Monday, February 13, 2012

John Gage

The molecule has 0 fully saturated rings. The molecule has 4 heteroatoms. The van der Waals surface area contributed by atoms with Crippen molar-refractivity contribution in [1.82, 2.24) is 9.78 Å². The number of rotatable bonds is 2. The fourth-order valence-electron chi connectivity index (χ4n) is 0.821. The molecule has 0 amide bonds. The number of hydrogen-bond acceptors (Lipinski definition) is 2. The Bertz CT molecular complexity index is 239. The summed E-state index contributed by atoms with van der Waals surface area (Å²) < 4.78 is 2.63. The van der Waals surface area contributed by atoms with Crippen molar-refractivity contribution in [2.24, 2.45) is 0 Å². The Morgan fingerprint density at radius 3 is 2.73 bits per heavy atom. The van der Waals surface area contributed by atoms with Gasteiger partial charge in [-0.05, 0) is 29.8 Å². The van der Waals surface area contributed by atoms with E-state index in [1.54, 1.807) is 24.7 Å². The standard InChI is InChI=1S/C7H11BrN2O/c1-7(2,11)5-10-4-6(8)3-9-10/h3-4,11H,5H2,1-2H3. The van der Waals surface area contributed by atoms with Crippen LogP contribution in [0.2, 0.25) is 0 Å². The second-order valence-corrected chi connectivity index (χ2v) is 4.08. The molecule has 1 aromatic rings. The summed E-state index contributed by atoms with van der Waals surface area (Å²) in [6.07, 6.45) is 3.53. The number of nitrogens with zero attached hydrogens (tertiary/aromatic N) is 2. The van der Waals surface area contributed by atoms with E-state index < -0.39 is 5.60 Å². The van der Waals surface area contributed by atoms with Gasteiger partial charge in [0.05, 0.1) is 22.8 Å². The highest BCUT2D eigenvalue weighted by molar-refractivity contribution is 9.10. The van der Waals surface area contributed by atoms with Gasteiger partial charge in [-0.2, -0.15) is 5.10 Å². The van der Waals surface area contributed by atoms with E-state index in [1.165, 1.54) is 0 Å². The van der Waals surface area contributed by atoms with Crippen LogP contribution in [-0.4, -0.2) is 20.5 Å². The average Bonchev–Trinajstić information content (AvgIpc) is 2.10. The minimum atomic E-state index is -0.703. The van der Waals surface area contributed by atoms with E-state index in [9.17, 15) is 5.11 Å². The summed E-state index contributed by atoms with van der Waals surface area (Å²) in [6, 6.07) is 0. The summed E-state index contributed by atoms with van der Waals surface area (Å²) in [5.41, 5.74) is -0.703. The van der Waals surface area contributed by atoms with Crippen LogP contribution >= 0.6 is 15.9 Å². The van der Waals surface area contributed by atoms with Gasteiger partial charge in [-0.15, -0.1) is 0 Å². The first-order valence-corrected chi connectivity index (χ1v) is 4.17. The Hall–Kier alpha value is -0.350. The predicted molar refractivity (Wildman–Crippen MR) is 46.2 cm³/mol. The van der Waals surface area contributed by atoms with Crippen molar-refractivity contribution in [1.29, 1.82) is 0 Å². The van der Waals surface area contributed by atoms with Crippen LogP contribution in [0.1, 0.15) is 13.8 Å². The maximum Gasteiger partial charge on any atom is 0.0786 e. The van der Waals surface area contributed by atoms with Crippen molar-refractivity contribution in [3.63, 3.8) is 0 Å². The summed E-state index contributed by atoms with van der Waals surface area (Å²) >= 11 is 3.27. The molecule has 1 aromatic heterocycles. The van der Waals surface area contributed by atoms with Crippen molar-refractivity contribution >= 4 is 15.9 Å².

Charlotte Klonk has written the first of what will surely be a brace of obituaries for the late John Gage, whose death occurred last Friday, February 10, at the age of seventy-three. He was one of the kindest, gentlest, most unassuming but distinguished, encouraging, stimulating, delightful, and good-mannered historians of art that I have ever had the good fortune to meet and get to know. It was a matter, also, of much pride to many of my compatriots and me that in the last decades of his life John should have turned his massive intellect to the visual culture of Aboriginal Australia, and that this should have pleased and sustained him so deeply. Professor Klonk writes: “The title of his 1987 book on Turner, A Wonderful Range of Mind, might describe his own intellectual personality. He was a pioneer of many themes that would become prominent in art history towards the end of the twentieth century―exploring the relationship between art and science, the material conditions that determine artistic creation as well as the history of perception. His first major publication, Colour in Turner: Poetry and Truth (1969) already raised all of these issues. Yet he resolutely refused to be fashionable. It is perhaps partly for this reason that his ground-breaking later books, Colour and Culture (1993) and Colour and Meaning (1999) were also huge public successes, finding a readership well beyond the confines of academia. They will in all likelihood remain the standard reference works on the history of colour for generations to come…With his boundless curiosity and great love of art John Gage was a truly inspiring teacher as well as a brilliant researcher. In recognition of his outstanding contribution to art history he received many prizes, among them the prestigious Mitchell Prize for Art History in 1994. A year later he was also elected as a Fellow of the British Academy. Yet he believed in the study of art history for its own sake, and held considerations of career, status, and professional advancement in the deepest contempt. His dry sense of humour and subtle irony would bring this home to those who worked with him, while his kindness, generosity, and good nature encouraged students to follow in whatever direction their curiosity would lead them. He was one of the freest and most independent minds that Art History has seen in recent decades and he will be sorely and bitterly missed.” Amen to that.

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